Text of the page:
assume that Browne, newly arrived from Dublin, did not have an earthly where Sydenham was,

never mind its bypass and continued dribbling the ball into his own goalmouth where big Kirk Hunter seized the opportunity to robustly put ball and player into the net to give Crusaders a lifeline. A now buoyant Crusaders went at Ards with renewed vigour and took the game to their opponents. It was at this stage though that manager Roy Coyle played his masterstroke by bringing on the nippy Straney for McCourt.

Crusaders were on the front foot as they threw caution to the wind by playing three at the back and putting an extra man forward. This formation nearly reaped dividends, but Glenn Hunter was off target with only Kee to beat. Kirk Hunter also went close with an acrobatic overhead kick which
thankfully sailed over the crossbar. In a counterattack Erskine went close for Ards, but young
Straney was destined to write his name into Ards folklore with practically his first touch of the game.

With ten minutes remaining Erskine went down the right on a surging run and hit a fierce drive that McKeown could only parry out to Browne. The irrepressible Dubliner, showing typical calmness, knocked the ball sideways to Straney who hit home to put Ards into a 3-1 lead.
“It was one of my first touches, my feet were still numb with the cold as I wasn’t long on but
thankfully I was able to get a good first touch to put it in.” Straney later recalled.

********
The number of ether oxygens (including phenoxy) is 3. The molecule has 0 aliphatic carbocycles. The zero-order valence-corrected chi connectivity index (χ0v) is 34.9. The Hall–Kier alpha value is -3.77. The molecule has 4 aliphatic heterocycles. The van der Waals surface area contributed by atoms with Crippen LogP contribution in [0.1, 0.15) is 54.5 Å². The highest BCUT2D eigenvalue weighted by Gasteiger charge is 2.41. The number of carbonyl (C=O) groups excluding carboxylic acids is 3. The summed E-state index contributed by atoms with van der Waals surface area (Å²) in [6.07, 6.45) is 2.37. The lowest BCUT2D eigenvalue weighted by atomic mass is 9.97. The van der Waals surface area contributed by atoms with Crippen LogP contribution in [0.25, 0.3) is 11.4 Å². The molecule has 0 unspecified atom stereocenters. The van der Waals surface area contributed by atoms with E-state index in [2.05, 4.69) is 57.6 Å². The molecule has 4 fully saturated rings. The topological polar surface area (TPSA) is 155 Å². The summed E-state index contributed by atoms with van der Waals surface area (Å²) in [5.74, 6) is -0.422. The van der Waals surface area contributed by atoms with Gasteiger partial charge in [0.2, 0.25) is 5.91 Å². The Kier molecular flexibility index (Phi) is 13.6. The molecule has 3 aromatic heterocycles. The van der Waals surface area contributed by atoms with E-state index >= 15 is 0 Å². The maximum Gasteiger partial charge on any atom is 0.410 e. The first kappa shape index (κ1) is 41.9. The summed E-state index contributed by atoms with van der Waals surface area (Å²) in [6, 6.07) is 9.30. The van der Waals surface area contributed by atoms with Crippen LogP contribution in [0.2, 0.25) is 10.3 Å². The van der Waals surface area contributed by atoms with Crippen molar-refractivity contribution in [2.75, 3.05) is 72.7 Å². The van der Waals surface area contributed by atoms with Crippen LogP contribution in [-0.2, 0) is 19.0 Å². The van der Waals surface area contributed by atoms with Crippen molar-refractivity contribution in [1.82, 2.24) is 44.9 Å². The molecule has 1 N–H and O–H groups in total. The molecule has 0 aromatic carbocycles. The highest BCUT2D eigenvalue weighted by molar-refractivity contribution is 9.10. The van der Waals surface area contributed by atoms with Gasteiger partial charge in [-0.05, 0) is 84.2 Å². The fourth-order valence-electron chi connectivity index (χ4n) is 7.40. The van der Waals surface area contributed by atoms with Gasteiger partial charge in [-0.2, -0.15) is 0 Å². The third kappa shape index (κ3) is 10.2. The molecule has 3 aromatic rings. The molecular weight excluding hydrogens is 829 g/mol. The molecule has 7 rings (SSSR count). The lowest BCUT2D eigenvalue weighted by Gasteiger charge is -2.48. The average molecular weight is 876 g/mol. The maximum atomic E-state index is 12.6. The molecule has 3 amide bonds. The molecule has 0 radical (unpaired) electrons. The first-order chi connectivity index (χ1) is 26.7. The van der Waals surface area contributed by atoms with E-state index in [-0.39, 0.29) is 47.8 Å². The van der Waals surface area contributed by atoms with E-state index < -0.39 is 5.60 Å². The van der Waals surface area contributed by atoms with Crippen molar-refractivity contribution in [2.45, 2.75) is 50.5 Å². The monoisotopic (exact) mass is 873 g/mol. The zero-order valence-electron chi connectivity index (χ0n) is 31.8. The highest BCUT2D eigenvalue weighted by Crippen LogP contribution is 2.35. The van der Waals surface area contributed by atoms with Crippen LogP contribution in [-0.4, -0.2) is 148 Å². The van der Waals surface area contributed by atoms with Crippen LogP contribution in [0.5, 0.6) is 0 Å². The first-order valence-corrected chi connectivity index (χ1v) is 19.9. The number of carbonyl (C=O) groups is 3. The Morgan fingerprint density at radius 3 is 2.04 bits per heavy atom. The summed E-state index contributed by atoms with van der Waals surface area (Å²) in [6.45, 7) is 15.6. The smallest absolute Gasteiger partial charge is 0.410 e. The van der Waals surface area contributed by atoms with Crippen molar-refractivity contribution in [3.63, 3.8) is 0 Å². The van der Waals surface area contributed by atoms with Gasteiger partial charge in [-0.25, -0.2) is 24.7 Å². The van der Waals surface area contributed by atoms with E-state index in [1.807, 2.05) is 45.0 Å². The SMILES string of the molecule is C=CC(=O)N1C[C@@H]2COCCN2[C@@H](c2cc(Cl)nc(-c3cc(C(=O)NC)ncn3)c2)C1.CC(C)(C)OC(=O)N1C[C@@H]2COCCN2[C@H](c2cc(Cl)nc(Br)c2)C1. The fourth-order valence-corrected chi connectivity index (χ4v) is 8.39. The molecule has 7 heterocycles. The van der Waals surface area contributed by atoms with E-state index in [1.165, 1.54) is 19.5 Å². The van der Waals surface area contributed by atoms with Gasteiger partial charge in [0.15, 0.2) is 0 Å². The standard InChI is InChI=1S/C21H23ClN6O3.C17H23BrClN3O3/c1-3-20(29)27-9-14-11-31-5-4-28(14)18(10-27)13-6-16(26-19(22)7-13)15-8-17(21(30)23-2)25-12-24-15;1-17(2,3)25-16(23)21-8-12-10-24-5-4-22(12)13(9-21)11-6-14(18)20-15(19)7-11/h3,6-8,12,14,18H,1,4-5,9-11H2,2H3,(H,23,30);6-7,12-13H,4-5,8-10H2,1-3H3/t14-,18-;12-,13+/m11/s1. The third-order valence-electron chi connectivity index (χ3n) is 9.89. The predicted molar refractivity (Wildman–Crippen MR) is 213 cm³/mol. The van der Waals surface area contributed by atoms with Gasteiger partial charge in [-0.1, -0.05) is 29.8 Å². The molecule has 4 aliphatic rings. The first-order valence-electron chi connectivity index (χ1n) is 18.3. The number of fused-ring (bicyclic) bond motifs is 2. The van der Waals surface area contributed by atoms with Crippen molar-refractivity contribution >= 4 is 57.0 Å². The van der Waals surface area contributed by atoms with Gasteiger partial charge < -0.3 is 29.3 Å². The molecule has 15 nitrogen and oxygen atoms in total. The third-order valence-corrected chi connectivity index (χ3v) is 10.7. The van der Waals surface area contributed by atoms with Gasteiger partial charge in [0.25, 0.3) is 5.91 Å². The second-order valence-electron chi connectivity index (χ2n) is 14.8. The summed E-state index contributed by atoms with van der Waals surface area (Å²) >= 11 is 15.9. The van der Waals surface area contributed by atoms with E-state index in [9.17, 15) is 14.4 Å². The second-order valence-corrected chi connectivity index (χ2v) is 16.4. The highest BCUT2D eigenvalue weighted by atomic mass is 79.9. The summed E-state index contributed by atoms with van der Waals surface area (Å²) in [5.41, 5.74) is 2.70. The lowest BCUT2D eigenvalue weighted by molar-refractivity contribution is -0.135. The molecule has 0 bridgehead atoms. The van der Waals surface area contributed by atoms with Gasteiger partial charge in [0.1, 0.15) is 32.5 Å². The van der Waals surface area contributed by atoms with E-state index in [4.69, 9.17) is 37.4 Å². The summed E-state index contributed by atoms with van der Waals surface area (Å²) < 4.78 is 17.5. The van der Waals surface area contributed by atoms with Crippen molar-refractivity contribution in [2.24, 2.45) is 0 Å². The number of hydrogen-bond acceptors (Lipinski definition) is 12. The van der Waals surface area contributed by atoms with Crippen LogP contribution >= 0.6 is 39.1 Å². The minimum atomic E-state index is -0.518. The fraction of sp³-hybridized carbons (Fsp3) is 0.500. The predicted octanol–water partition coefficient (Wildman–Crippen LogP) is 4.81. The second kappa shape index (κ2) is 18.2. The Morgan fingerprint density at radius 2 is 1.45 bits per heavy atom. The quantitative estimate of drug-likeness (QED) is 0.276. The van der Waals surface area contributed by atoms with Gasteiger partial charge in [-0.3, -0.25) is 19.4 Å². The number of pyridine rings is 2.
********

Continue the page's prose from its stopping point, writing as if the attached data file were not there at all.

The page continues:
Game over? I should think not! Crusaders came back strongly and on eighty two minutes reduced
the deficit to just one goal again when Roddy Collins superbly volleyed the ball into the roof of the
net from outside the box. Paul Kee had to be brave to save at Glenn Hunter’s feet as Crusaders went all-out in search of an equaliser. The Belfast side, in committing so many men forward, were leaving themselves exposed at the back. An overstretched Crusaders rear-guard were relieved when McKeown brilliantly tipped over a rasping Erskine effort with just minutes to go.
It was in another counterattack in the final minute that Ards finally put the game beyond the ‘Crues’.

Darren Erskine gained possession in his own half and threaded a great ball through to Straney, who, it must be said, looked suspiciously offside. Straney, in the clear, went straight for goal, and showing a coolness belying his tender years, calmly rounded the advancing McKeown to roll the ball into the empty net. It was a tremendous finish from the nineteen-year-old to put the seal on a great game of football. Straney retains a vivid picture of the goal:

“I was on the verge of being offside, it was touch and go I must say, I put the head down though and played to the whistle. Kevin McKeown came off his line and I pushed the ball round him a yard, steadied myself then knocked it in. I was over at the fence with a few of the other players
celebrating with the fans when the referee allowed Crusaders to kick off again but thankfully some
of the more experienced heads stayed on the pitch to take care of things.”

Ards- P.Kee, P.Mooney, N.Mitchell, T.McDonald, D.Jeffrey, I.Bustard, B.Browne, M.McCann,
D.Erskine, K.Wilson, H.McCourt. Subs- D.Straney for McCourt and W.Murphy not used.
Crusaders- K.McKeown, H.Kenny, M.Cash, M.Murray, R.Lawlor, K.Hunter, S.Livingstone, L.Dunne,
R.Collins, G.Hunter, S.Burrows. Subs- C.McCrea for Cash and D.Carroll not used.
Referee- Mr. Davy Magill (Belfast).
Attendance- 1,600.

1994 CAS Winners - colour.jpeg